Watched a report on TV a few days ago about a lady who refuses to pay full price for anything. The lesson of the report was that you should never accept the offered price, because most times, you can get a bargain. Today, I tested the theory.
On my way to Albany, I was heading to Penn Station and realized I was without an iPhone charger. Not because I forgot it, but because my charger has been acting crazy, charging sometimes, at other times I can’t get a charge if it’s plugged into the wall but I can if it’s connected to my computer, at other times, neither works. So at home, I can get creative and use any of a few other emergency type cords that I take hiking (a solar battery hook-up, etc) but I wouldn’t have access to these on the trip.
So, I was at 34th Street and decided to try to get a cheap charger for the road. I stepped into an electronics store, one of those stores where every square inch of the display window has a sticker and they all end with 99cents. I figured if I could get a cheap charger, this might be the place.
When I asked for the price of the iPhone charger, the two men behind the counter, both of them, hesitated. They looked at me. They had already noticed the luggage that I was wheeling around, so they assessed my clothes, my coat, I guess to determine if I was a tourist or a New Yorker, and to quote me a price based on my appearance.I didn’t know if I should be grateful or offended, but the spokesperson, the seller, perhaps the more aggressive of the two, he finally said “It’s $30.”
I said, “No thanks” and started to walk away. As I was leaving, they started to reduce the price. “It’s $30 but if you want it, you can give me $25.”
What does that mean If I want it? I am here because I want to buy a charger. Do they think this is an exercise in futility, some research I am doing for a sociology paper. Regardless, I wasn’t about to pay $25 for something my friend calls a disposable charger – it charges once and then you have to throw it away. So I repeated, “No, thank you”, and opened the door to leave.”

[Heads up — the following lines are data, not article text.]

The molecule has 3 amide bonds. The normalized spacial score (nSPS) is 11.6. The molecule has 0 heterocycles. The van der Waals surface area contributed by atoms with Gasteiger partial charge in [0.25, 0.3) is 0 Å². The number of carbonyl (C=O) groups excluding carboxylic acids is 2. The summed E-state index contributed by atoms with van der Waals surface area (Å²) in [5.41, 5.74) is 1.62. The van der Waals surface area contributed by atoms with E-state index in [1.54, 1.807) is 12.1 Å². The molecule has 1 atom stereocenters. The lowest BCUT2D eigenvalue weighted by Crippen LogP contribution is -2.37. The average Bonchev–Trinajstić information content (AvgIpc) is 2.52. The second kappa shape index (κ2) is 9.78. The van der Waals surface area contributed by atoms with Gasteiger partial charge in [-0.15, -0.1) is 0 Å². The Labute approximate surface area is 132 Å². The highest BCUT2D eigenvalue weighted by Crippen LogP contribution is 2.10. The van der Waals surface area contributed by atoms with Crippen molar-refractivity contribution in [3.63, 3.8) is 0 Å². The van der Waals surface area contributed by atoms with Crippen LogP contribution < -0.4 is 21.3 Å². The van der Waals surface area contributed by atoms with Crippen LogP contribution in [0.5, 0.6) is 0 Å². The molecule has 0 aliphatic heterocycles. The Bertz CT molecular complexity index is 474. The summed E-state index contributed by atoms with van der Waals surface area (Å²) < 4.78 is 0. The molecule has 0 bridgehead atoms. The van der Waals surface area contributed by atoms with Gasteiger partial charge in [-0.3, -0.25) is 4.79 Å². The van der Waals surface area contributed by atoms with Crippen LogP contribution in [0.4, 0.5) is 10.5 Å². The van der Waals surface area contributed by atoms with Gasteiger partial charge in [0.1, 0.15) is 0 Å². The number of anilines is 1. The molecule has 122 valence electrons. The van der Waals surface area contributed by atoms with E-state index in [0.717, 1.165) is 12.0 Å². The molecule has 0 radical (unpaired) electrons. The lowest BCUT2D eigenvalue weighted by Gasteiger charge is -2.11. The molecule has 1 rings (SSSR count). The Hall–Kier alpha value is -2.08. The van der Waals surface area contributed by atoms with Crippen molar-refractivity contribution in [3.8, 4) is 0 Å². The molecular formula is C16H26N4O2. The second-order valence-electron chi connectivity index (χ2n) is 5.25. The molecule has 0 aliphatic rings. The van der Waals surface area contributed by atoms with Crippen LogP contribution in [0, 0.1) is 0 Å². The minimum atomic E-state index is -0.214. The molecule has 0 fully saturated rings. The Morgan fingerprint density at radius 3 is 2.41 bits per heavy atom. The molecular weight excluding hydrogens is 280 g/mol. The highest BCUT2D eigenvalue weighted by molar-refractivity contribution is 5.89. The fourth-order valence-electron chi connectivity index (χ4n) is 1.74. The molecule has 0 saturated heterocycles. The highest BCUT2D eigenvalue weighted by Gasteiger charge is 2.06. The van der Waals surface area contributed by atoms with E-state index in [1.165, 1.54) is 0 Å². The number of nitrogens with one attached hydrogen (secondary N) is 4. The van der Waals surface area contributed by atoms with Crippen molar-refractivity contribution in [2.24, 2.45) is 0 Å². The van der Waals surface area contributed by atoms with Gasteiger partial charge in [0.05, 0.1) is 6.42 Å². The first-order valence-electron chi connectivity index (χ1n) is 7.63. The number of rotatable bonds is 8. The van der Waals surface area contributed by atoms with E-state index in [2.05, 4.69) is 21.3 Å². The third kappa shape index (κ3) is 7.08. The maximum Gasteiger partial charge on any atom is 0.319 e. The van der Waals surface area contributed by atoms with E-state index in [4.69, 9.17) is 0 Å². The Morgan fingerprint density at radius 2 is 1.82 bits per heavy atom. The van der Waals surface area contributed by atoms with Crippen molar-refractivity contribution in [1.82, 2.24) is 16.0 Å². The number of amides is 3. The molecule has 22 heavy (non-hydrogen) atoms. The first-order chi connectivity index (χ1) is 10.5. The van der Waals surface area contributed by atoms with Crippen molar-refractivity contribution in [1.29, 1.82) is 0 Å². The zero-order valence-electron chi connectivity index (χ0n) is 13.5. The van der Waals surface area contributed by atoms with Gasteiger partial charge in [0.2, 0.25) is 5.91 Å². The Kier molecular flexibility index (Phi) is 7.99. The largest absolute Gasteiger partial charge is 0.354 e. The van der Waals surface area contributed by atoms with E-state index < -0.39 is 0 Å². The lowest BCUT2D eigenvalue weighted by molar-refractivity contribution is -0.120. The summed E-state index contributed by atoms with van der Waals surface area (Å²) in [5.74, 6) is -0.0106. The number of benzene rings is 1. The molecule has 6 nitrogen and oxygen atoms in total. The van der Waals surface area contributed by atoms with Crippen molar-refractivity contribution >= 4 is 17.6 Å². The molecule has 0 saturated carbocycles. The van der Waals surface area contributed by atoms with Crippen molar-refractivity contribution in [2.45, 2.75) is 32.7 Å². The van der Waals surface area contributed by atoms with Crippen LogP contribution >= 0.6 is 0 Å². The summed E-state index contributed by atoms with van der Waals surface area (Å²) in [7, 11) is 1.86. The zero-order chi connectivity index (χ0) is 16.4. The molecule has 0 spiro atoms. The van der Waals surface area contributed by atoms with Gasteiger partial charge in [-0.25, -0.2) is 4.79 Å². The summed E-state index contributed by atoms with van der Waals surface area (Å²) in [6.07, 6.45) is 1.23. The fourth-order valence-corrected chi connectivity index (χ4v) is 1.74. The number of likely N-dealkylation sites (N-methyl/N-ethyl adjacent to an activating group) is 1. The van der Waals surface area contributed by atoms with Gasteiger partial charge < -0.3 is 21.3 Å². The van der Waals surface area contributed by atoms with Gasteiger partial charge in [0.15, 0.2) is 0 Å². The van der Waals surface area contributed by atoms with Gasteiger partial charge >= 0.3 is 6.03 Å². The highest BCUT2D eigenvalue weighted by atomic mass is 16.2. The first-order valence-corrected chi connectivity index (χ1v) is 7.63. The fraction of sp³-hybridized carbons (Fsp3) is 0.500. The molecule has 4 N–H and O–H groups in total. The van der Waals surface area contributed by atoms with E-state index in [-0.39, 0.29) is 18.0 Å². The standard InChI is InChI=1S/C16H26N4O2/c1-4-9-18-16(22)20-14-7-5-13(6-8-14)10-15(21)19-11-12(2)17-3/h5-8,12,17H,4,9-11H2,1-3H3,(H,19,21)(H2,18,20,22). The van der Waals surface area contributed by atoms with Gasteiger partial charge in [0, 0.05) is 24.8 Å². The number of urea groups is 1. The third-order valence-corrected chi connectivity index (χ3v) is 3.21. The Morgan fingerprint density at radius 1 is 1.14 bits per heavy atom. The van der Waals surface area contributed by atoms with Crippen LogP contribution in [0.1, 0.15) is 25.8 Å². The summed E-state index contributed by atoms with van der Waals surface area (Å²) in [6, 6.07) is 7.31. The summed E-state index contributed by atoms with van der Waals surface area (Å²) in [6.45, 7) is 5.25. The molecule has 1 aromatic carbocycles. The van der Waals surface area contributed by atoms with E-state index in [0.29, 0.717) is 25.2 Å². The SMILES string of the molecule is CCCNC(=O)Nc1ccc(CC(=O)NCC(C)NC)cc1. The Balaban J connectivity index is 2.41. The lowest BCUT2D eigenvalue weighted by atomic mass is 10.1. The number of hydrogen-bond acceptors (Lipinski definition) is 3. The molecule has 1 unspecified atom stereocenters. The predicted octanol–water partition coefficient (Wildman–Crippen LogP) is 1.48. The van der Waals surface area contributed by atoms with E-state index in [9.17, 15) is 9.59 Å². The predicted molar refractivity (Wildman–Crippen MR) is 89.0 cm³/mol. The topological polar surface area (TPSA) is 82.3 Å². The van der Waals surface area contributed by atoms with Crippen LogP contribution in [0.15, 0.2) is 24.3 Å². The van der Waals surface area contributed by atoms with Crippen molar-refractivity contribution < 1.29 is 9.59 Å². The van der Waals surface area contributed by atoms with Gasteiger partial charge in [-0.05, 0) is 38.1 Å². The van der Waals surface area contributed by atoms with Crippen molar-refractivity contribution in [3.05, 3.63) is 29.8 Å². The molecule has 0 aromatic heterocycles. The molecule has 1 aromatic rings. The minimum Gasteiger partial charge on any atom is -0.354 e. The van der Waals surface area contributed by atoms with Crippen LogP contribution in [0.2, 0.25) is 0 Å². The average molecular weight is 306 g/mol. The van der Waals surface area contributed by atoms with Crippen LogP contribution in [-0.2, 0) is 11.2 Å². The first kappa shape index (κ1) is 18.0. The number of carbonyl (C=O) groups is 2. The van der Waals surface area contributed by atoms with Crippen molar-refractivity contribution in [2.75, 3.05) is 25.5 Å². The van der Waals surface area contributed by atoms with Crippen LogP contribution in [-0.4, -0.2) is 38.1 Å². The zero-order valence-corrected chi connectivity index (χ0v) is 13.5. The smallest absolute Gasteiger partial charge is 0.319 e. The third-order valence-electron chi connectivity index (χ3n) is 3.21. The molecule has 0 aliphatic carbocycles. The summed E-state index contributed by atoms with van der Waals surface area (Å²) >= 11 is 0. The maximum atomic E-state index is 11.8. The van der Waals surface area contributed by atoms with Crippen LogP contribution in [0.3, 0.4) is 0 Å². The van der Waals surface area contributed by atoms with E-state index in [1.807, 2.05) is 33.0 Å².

“Okay, give me $20,” he shouted as I wheeled my bag through the door. I was already outside so he probably didn’t hear my response because I was facing the noisy traffic going down Seventh Avenue but I could hear him.
As the door was closing, I turned back to look at him, and he was hanging over the counter and shouting, “Do you have $15?”
At that point, I thought about going back to get it, but it’s the principle of the thing.
I went across the street. The man in the kiosk on that corner quoted me”$8″ for an identical item. So of course, testing my theory (didn’t I just say this was’t a test?) I asked, “Can you give me a better price?”
He responded, “Regular price is $10 and I’m giving you for $8”
I said, “But you never said $10. You said $8. So can I get a better price?”
“Regular price, $10. If you want it, you give me $8.”( More of that “If i want it” language. What is up with these salesmen?)
I looked at him. He looked at me. I opened my wallet and gave him the $8.
While I waited to start my trip, I charged my phone. I don’t know if it will charge tomorrow. That’s the thing with these disposable chargers. No guarantees. But then there are so few guarantees in life – death, taxes and a new movie every Saturday night on HBO. But I am happier to pay $8 than $15 or $30 or anything between for the same item.
So sometimes it works, sometimes it doesn’t. But it never hurts to try. Wonder what I can get a better price on tomorrow? Maybe I can ask the hotel if they can knock a couple bucks off if I don’t drink the complimentary tea they’ve arranged so nicely in my room. Or maybe if I make up my own bed, they’ll shave off a few dollars each day. I mean, it never hurts to ask, right?
So, are you a bargain hunter? How is that working out for you?